House passes bill to put checks on executive orders

The U.S. House of Representatives passed the REIN-IN bill (Reduce Exacerbated Inflation Negatively Impacting the Nation Act) 272-148 as 59 Democrats joined all the House’s Republicans to pass the act. The bill was put forth by Rep. Elise Stefanik (R-NY).

The summary of the bill states, “This bill requires the Office of Management and Budget and the Council of Economic Advisers to provide an inflation estimate for each executive order that is projected to cause an annual gross budgetary effect of at least $1 billion.

“The estimate must determine whether the executive order will have

● “no significant impact on inflation,
● “a quantifiable inflationary impact on the consumer price index, or
● “a significant impact on inflation that cannot be quantified at the time the estimate is prepared.

“The requirement does not apply to executive orders that (1) provide for emergency assistance or relief at the request of any state or local government or an official of the government, or (2) are necessary for national security or the ratification or implementation of international treaty obligations.”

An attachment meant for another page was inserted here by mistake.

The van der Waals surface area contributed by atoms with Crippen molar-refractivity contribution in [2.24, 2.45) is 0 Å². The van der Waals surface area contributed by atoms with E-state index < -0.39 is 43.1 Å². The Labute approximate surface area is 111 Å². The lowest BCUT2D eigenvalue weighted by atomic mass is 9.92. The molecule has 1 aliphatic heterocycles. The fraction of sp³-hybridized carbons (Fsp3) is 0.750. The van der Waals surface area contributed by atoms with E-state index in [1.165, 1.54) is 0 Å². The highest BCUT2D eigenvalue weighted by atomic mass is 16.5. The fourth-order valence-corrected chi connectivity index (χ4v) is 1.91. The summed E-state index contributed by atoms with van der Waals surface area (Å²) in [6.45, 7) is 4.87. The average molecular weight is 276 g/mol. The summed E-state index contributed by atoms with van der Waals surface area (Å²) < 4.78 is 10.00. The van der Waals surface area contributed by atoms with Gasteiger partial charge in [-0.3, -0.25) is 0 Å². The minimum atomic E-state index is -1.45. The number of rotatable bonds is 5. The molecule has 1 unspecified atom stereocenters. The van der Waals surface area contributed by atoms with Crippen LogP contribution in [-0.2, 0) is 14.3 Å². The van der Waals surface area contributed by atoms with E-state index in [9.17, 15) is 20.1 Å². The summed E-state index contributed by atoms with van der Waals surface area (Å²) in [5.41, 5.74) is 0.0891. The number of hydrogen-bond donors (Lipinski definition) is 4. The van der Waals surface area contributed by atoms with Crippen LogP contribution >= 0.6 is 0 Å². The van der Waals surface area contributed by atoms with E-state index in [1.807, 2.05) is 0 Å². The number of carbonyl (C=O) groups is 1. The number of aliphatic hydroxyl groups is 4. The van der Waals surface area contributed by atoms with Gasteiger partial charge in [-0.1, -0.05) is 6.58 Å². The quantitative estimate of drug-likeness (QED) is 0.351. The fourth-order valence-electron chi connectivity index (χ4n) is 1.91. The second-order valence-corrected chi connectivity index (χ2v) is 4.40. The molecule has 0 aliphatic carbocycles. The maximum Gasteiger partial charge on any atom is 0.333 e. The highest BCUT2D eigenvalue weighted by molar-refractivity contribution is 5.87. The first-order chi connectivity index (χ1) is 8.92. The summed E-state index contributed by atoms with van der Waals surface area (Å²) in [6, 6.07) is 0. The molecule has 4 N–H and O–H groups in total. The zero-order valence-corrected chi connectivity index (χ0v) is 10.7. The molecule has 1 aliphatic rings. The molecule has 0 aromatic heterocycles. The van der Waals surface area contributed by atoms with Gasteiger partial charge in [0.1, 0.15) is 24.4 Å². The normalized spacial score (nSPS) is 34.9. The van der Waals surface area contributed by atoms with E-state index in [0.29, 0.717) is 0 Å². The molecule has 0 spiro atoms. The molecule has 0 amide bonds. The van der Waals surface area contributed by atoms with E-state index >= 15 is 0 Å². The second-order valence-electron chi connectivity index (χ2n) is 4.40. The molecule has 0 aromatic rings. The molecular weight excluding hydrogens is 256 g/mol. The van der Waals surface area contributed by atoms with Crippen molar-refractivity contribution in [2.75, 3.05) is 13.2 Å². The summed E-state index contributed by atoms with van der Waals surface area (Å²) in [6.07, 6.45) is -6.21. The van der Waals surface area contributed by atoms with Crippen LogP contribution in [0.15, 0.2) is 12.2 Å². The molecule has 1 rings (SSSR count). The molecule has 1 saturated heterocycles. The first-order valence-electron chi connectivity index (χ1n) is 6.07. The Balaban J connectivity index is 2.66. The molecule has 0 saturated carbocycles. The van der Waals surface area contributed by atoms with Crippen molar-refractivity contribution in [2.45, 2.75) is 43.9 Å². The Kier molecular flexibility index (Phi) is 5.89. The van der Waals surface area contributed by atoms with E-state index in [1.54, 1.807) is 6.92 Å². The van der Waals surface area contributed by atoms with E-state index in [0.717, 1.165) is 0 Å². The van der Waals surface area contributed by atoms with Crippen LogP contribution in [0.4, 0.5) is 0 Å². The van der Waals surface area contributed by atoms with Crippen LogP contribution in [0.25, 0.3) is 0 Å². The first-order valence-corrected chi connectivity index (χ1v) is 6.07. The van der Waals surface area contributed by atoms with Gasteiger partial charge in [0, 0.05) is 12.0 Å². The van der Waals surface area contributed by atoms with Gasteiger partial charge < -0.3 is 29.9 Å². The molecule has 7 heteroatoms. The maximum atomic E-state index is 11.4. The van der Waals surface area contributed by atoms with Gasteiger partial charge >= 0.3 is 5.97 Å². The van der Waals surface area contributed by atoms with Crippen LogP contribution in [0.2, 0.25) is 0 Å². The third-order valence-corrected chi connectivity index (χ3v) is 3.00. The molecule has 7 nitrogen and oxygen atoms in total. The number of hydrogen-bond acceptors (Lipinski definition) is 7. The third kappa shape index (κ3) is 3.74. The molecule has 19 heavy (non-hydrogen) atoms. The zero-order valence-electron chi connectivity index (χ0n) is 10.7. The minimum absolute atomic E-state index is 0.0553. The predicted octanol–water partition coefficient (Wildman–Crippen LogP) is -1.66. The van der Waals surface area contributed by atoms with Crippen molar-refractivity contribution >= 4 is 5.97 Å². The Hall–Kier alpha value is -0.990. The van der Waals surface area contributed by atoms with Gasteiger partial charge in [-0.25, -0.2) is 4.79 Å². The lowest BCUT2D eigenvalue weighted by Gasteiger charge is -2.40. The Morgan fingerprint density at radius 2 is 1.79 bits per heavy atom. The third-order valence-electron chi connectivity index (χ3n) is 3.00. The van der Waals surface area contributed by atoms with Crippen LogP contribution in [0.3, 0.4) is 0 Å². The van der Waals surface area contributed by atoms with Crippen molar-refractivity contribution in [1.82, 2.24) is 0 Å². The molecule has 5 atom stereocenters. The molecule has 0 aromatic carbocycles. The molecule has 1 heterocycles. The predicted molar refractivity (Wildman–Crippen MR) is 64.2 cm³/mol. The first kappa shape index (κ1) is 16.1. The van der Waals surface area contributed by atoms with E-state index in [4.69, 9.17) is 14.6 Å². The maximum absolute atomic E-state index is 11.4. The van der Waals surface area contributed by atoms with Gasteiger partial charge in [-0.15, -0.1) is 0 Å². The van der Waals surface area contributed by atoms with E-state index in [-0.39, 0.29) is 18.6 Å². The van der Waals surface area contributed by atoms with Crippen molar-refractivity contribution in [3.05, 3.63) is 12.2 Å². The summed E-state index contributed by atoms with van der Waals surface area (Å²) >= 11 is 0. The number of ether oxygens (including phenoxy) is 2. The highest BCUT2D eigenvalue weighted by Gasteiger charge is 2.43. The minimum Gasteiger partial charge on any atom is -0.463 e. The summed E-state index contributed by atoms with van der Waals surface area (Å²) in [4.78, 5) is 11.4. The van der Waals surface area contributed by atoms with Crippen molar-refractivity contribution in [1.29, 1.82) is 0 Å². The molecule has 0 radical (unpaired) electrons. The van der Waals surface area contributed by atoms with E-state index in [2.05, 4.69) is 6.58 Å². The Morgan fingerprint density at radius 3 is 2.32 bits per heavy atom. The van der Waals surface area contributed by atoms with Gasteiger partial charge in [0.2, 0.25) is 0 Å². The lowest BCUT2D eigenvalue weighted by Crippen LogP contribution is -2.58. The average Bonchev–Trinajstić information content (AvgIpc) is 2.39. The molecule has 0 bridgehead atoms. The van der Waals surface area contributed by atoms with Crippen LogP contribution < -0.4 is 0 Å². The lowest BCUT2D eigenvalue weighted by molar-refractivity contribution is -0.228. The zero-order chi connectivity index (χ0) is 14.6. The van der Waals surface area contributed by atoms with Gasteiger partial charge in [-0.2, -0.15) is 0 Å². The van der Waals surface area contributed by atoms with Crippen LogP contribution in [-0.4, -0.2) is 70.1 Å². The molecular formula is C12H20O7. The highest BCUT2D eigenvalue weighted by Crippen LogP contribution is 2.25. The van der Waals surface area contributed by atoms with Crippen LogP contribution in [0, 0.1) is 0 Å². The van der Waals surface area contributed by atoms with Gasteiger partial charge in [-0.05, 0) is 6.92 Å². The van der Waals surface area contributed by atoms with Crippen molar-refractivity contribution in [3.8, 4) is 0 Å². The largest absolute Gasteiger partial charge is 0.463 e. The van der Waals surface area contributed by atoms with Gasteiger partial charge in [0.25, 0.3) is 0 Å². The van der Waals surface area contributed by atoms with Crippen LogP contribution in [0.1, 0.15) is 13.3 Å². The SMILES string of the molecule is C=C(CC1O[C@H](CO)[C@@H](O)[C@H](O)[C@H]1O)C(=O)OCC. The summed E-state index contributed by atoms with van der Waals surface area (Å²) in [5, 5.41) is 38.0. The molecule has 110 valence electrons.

The bill specifically addresses “major” executive orders that have a monetary value attached. It would not, apparently, be activated for orders that don’t have a specific monetary value, such as immigration orders or orders that affect LGTBQ issues.

The House added several amendments to the initial bill via voice votes. One included adding the House Committee on Oversight and Accountability and the Senate Committee on Homeland Security and Governmental Affairs to the report recipient list. Another directs that the report includes any debt servicing costs in the calculations. A third amendment would require that the report include effects on the Producer Price Index, as well as the Consumer Price Index.

One amendment that failed would have restricted the report to look at only a single year's effects.

The bill now heads to the Democratically controlled Senate, where its fate is less certain.

Bob Peryea
National Correspondent
The Kentucky Daily

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